Dismissed by Washington as an incompetent unable to cope with the situation, President of Afghanistan Hamid Karzai turned viciously anti-American and began seeking aide from Russia.

US President Barack Obama said official Washington was working on a strategy of withdrawal from Afghanistan. This withdrawal is supposed to be executed after a major US and NATO counter-terrorism operation in this country. Presidential election slated for August is to become one of its elements. The opinion in Washington is that Hamid Karzai cannot cope with the situation and should be replaced. Karzai himself refuses to step down and threatens to turn to Moscow for help against all attempts to displace him.

Obama proclaimed Afghanistan the high priority of US foreign policy on his very first day in the Oval Study. The US Army will dispatch an additional military contingent (17,000 men) to this country by April. Supported by NATO contingents already there, it will mount an offensive against the Taliban that controls a sizeable part of Afghanistan and the border with Pakistan. The White House promised to advertise strategy of actions in Afghanistan in time for the NATO summit in early April. Obama outlined objectives of this strategy in an interview with CBS. He said the United States needed a detailed strategy of withdrawal from Afghanistan which was essentially the objective of the whole operation.

Approach of the new US Administration to Afghanistan seriously differs from the one practiced by George W. Bush. Speaking before the Congress before her endorsement, would-be US State Secretary Hillary Clinton called Afghanistan a “drug state” and condemned its government as corrupt. US Vice President Joe Biden is even more critical of Karzai in Kabul. According to the American media, his two latest meetings with the president of Afghanistan ended in scandals.

The Guardian in the meantime reported the US Administration charting a plan of step-by-step removal of Karzai from the seat of power in Kabul. Official Washington was reported assured of the necessity to introduce the post of prime minister in Afghanistan so that the premier would restrict the president’s individual rule.

Washington’s eagerness to see Karzai gone is further fomented by impending expiry of his term of office. Election of the president was to take place in April but the Afghani Central Electoral Commission shifted the voting day to August.

The additional US Army contingent meanwhile arrives in April. Delay with the election is not playing into Karzai’s hands at all. In April, he would have been elected again with ease because his political enemies would have found themselves unable to chart and carry out a fully-fledged political campaign. Election in August on the other hand may foment a problem. Karzai’s term of office expires on May 31 when he is supposed to step down and hand the reigns over to some acting head of state pending election of the next president. It is this part that the still non-existent prime minister may be required to play. According to The Guardian, Interior Minister Mohammed Hanif Atmar is regarded as the prime candidate for the job.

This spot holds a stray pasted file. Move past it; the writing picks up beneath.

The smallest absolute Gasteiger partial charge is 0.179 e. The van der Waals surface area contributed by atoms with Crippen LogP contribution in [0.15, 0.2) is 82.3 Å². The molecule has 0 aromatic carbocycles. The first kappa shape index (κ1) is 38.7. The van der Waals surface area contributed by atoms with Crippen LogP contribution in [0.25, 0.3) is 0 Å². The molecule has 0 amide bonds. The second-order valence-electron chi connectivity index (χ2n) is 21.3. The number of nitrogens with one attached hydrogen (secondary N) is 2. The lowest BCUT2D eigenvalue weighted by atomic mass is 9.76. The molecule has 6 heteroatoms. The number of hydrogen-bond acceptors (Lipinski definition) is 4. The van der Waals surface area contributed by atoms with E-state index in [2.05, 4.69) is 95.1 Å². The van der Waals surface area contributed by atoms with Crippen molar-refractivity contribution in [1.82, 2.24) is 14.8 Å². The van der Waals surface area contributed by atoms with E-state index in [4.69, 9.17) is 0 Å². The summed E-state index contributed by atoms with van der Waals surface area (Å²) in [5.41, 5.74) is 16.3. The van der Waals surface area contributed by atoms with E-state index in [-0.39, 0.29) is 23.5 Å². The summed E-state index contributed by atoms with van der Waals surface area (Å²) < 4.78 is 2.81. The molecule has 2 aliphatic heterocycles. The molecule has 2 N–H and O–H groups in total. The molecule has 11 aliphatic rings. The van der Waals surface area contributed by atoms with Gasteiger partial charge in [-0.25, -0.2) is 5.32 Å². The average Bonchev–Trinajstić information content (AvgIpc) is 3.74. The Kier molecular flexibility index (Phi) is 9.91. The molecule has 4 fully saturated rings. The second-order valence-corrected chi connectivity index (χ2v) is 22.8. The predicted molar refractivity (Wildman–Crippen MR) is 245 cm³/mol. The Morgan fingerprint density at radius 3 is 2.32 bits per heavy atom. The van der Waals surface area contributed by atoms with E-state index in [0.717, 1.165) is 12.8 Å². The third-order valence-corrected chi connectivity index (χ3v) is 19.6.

Karzai in the meantime refuses to give up without a fight. He delivered a scathingly anti-American speech before the parliament on the day of Obama’s inauguration to which incidentally he never got an invitation. Departing for the international security conference in Munich, Karzai said NATO contingents were worse than the Talibs. The intention to run for another term of office already proclaimed, Karzai is clearly trying on the image of an anti-American candidate. “Afghanistan will never be a puppet-state,” he said in one of his latest interviews.

American experts suspect that Karzai may almost certainly try to secure Russia’s support in his struggle with Washington. The government of Afghanistan made a point to ask Moscow for military aid this January. It proclaimed Russia willing to help on the day of Obama’s inauguration. In the meantime, official Kabul cannot expect to be able to buy any merchandise from Russia. First, it is under commitments to the United States and NATO. Second, Afghanistan lacks money to buy weapons abroad because control over all finances raised in the West is in Washington’s hands.

Foreign Minister Sergei Lavrov visited Kabul last week and said that Russia was against any foreign meddling with election of president in this country. Commemorating the 90th anniversary of the Russian-Afghani diplomatic relations, Karzai said he had always loved the works of Pushkin, Dostoevsky, and Solzhenitsyn.

International conference on Afghanistan scheduled to take place in Moscow under the aegis of the Shanghai Cooperation Organization on March 27 will become an apogee of the Russian-Afghani rapprochement. This forum will precede an analogous NATO conference in the Hague by four days only. The conference in Moscow meanwhile will be attended by representatives of the Shanghai Cooperation Organization members and observers, Atmar, UN Secretary General Ban Ki-Moon, and Patrick Moon of the US Department of State. NATO Secretary General Jaap de Hoop Scheffer already said that he was going to miss the conference in Moscow because he needed time to prepare for the one in the Hague.